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georgev
11-29-2006, 12:12 PM
Hi!
I recommend this study to all who are interested in Middle East policy.
Respectfully,
George

http://www.ctc.usma.edu/aar/CTC-JAAR-Syria.pdf

Tom Odom
11-29-2006, 02:26 PM
George,

Thanks for posting that link. I visited Hama in 1988 while on UN duty and my guide (a "retired" Syrian policeman) would not allow us to go into the part of the city that had been leveled. He was extremely reticent in discussing what had happened.

Best

Tom

Rob Thornton
11-30-2006, 02:39 PM
I've seen allot of the same thoughts (and specific language) put forward in AIF propaganda coming into Mosul- after reading this, I understand more about where they are coming from. I'll pass it along.
Thanks, Rob

georgev
12-01-2006, 03:51 PM
I've seen allot of the same thoughts (and specific language) put forward in AIF propaganda coming into Mosul- after reading this, I understand more about where they are coming from. I'll pass it along.
Thanks, Rob


Hi!
What do you mean specific language? Be more precise and explain the significance of your very good english. I just wanted to share the the information to my friends. I was there, too.

Respectfully,
George

Jedburgh
07-20-2007, 01:54 PM
CSIS, 16 Jul 07: Improving US and Syrian Relations: Some Possible Beginnings (http://www.csis.org/media/csis/pubs/071907_syrian-us_relations.pdf)

I recently traveled to Syria with two of my colleagues at CSIS, Jon Alterman and Thomas Sanderson. We did so at the invitation of the Orient Center in Damascus to discuss US and Syrian relations and met with a range of Syrians concerned with the distance and tensions between our countries. We also met with President Asad and the Foreign Minister Walid al-Moallem....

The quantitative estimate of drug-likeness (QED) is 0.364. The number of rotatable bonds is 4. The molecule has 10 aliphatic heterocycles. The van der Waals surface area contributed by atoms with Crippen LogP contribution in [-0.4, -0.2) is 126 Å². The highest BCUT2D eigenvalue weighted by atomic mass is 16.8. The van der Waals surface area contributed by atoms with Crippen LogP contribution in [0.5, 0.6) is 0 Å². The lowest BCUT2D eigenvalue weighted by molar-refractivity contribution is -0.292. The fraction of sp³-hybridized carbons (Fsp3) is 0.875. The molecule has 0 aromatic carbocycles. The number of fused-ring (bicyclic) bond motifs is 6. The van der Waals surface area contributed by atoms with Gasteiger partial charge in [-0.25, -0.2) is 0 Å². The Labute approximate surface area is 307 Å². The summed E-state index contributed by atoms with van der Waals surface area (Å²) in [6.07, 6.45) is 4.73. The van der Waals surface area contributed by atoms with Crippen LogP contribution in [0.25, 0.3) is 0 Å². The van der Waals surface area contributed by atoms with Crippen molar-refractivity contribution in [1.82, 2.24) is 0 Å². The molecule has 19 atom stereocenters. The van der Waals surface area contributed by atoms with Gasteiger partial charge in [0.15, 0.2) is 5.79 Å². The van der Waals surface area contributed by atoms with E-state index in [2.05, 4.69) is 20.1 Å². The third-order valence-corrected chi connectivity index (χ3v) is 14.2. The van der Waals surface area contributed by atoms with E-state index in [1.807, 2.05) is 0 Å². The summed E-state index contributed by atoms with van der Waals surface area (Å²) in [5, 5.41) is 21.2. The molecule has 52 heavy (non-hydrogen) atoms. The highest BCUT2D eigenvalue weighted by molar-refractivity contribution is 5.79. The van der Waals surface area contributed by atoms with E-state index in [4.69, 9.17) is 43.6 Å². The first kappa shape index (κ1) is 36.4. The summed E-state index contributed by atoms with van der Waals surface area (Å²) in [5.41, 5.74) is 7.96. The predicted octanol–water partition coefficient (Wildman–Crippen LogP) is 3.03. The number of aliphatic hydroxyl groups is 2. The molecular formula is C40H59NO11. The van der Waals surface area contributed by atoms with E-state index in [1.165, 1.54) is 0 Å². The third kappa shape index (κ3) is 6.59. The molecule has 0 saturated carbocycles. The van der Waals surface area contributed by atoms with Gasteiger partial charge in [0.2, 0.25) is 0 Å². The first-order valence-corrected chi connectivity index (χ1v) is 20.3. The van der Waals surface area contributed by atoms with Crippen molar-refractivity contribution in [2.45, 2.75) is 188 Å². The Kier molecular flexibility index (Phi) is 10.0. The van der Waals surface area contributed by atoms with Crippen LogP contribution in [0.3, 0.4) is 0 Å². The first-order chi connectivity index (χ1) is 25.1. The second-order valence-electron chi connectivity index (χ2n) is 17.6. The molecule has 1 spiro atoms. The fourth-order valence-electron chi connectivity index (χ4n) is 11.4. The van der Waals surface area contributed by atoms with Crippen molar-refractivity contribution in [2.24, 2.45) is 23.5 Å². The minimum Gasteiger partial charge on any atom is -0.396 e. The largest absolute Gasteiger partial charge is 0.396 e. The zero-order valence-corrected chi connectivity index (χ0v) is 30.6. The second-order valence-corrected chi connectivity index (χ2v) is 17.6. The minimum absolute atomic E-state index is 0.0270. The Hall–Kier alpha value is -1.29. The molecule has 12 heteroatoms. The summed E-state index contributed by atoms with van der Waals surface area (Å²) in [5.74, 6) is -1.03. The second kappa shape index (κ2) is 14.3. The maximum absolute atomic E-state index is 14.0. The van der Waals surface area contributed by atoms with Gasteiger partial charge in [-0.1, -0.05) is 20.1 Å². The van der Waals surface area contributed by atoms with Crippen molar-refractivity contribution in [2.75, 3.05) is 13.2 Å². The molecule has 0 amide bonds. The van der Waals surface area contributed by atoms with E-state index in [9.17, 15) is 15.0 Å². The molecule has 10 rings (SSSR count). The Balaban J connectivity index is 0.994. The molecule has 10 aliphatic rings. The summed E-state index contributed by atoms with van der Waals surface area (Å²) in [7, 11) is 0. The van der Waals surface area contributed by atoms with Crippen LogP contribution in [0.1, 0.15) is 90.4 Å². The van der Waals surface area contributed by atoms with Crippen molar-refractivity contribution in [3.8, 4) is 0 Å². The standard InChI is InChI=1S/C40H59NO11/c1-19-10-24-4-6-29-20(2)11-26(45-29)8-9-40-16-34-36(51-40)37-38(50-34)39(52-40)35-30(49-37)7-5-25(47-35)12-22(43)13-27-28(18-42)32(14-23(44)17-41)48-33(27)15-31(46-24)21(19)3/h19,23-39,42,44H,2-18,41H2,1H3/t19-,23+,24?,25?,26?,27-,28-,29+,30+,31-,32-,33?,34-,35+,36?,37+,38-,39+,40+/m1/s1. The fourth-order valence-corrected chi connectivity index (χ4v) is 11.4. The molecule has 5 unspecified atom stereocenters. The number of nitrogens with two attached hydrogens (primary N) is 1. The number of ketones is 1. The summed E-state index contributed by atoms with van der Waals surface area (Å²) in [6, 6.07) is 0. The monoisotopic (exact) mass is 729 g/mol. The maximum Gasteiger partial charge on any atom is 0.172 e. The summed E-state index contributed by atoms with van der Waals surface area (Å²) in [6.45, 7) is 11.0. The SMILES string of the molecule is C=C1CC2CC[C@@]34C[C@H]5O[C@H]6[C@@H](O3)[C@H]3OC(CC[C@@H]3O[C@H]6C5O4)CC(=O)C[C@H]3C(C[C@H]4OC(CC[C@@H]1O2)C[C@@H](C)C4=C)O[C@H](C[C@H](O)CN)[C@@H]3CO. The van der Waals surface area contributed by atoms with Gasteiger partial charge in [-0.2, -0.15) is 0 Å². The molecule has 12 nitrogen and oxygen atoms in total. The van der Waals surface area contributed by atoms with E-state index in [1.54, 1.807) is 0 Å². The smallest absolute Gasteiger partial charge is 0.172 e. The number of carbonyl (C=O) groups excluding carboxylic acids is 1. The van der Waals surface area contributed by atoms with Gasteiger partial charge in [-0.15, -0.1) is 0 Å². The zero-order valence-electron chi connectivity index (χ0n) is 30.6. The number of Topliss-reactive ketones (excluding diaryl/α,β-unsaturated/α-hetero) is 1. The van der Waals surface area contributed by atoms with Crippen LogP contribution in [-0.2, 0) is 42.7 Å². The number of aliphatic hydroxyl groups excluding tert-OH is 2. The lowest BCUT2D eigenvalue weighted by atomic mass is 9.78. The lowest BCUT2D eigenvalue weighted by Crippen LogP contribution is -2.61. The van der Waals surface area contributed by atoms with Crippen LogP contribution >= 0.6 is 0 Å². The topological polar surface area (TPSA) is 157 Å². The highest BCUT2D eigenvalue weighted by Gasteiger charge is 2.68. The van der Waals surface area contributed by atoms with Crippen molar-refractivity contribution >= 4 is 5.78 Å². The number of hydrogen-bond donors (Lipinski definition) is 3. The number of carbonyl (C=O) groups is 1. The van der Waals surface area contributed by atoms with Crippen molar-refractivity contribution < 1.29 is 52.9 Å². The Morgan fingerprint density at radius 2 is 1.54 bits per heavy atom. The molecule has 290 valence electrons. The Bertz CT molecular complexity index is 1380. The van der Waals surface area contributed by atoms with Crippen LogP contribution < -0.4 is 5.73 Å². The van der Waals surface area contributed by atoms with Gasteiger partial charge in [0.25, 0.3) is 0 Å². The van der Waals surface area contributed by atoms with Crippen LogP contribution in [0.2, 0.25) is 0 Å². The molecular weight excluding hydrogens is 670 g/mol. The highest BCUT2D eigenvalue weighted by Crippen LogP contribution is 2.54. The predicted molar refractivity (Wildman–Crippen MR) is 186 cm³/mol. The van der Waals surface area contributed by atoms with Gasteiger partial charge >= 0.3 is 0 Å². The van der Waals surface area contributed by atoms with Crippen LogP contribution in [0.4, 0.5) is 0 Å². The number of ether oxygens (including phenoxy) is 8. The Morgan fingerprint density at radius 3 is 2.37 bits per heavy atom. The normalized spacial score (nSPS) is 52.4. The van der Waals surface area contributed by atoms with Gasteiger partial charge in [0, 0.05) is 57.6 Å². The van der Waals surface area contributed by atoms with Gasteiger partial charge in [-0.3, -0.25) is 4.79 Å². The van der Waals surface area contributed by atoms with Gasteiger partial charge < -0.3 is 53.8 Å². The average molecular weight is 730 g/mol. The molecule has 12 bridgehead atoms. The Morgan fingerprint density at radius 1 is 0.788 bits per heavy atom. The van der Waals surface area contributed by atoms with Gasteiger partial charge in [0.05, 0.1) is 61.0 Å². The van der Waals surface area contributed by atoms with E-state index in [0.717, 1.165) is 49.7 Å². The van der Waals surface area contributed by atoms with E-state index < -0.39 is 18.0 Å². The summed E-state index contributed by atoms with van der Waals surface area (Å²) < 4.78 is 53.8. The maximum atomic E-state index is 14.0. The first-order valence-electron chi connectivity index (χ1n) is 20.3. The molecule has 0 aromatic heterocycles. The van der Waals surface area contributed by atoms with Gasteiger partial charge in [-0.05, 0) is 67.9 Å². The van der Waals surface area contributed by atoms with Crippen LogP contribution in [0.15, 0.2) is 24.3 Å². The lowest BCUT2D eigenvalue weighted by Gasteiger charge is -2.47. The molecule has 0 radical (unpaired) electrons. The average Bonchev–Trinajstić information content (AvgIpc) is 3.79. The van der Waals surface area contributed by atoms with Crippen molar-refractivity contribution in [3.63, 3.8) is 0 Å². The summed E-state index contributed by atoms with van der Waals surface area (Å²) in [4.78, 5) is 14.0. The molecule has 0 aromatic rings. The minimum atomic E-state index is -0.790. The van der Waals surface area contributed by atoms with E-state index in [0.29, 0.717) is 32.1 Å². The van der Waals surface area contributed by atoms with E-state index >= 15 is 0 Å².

...the Syrian perspective was that the Bush Administration had no serious interest in talking to Syria, and that any progress would have to come after it left office. I will not attempt to speak for my colleagues, but my perspective was that we faced serious problems in our relations over Syria’s polices towards Lebanon, Hezbollah, and Iran.

At the same time, I was again struck by the fact that Syria remains one of the more secular and modern societies in the Middle East. Its people are often well educated, almost always friendly, and are not anti-American in the broad sense of the term. The people we spoke to showed considerable pragmatism and flexibility in their views, and Syrians are an easy people to talk with. Unlike some of the region’s ideologues, it is possible to have a real dialogue....

kaur
07-30-2007, 06:21 AM
The Syrian regime no longer feels weak and as its prospects of survival improve, its self-confidence is increasingly apparent.
The tactics of Syria's opponents have mostly been counterproductive, giving the Syrian regime increased leverage. Attempted isolation has not weakened the regime and external pressure has strengthened its domestic position.
Meanwhile, its regional position has been bolstered by policy failures in Iraq and Lebanon.
The Syrian leadership is now betting on certain favourable developments which will continue to boost its confidence, both in the region and vis--vis Western policy.
It is futile to conduct policy towards Syria on the basis of antipathy towards the regime. Syria's national interests must be recognized for there to be progress.
Syria will not 'capitulate' to US demands merely to become another 'moderate ally'. The Syrian regime is not looking for popularity, but for recognition. It seeks a business deal rather than a love affair.

http://www.chathamhouse.org.uk/publications/papers/view/-/id/513/